I am not ignorant of evolutionary ethics, nor that every type of ethical theory in these days has felt itself bound to interpret the development of moral consciousness in terms of custom and institutions. Thus we seem to postulate not only a community moral consciousness, a moral world which determines the growth of the moral consciousness of the individual, but also we imply that this determining moral environment goes back into a past that antedates moral consciousness itself. From this point of view, morality, i. e., control by community habit, has determined the development of individual moral consciousness as tyrranically as the intellectual world has controlled the growth of intelligence in the members of society. But this paradox disappears when we recognize that this control by the community over its members provides indeed the material out of which reflective moral consciousness builds up its own situation, but cannot exist as a situation until the moral consciousness of the individual constructs it.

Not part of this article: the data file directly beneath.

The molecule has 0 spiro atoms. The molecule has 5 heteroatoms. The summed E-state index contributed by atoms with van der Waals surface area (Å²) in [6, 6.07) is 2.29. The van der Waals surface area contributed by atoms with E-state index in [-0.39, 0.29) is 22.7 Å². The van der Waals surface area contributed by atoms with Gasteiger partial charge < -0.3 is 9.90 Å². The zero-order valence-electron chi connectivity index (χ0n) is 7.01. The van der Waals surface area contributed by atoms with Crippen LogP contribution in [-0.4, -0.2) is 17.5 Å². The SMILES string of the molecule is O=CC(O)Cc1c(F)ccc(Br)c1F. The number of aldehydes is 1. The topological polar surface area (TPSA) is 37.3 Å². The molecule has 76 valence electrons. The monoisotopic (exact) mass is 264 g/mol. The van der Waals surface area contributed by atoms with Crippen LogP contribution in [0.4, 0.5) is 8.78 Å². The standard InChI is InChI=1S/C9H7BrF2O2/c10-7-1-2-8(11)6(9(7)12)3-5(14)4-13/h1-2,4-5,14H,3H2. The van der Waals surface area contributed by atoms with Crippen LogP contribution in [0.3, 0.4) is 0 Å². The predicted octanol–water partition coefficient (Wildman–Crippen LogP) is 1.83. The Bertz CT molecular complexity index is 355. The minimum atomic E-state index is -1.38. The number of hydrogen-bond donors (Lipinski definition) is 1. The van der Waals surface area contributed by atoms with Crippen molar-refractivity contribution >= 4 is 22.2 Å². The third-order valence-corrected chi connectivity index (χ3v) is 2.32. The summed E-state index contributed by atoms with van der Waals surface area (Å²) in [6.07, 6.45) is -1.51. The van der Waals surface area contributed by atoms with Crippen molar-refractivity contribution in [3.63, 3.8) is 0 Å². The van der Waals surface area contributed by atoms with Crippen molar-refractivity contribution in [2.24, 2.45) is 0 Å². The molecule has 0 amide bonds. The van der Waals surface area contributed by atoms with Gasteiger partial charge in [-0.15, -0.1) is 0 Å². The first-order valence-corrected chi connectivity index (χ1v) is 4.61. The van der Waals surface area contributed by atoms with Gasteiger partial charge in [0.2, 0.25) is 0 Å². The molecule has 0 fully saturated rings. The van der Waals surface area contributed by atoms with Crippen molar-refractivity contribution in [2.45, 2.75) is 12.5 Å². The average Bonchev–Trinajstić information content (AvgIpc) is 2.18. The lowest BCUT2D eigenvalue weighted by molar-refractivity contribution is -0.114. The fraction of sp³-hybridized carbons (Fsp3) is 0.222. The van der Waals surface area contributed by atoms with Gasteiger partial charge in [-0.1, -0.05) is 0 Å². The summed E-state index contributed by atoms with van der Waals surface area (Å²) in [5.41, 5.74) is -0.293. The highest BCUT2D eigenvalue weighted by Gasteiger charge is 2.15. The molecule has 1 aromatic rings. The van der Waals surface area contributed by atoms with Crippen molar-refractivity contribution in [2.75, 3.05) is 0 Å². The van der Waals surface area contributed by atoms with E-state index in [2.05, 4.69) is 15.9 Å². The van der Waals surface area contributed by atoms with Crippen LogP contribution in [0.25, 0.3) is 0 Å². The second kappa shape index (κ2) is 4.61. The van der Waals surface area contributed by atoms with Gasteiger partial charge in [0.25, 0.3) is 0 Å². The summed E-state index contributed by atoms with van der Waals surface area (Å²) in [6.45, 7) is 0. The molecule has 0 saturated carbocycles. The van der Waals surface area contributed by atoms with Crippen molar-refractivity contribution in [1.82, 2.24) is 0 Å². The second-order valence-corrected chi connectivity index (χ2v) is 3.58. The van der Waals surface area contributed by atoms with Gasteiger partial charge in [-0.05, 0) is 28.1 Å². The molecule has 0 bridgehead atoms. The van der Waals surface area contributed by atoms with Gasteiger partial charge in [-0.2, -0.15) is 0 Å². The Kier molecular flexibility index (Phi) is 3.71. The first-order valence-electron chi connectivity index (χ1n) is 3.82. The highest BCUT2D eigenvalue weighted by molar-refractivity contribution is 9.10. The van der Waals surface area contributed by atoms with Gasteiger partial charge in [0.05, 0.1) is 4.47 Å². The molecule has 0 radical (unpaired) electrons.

It is another statement of the same thing that moral consciousness is the most concrete consciousness—the most inclusive statement which can be given of immediate experience. There is no phase of activity, intellectual or physical, no type of inner experience, no presentation of outer reality, which does not find its place within the moral judgment. There is nothing which may not be a condition or an element of conduct, and moral consciousness reaches its climax in the estimation of every possible content of the individual and his situation. There is no other type of consciousness which must not abstract from other phases to assure its own existence. One cannot carry out an acute analysis and respond to the beauty of the object of analysis, one cannot swell with emotion and dispassionately observe. But we place every phase of our experience within the sweep of conscience; there is no one of these phases of consciousness which has not its legitimate function within the activity when viewed as moral. It is but a step further to claim that the abstractions of science and the expressions of the emotion and the direction of attention in perception and inference must find their functions, and hence their reason for existence, in the act; and that morality inheres in the act alone, but in none of these functions of the act (if I may be allowed two meanings of function in the same sentence).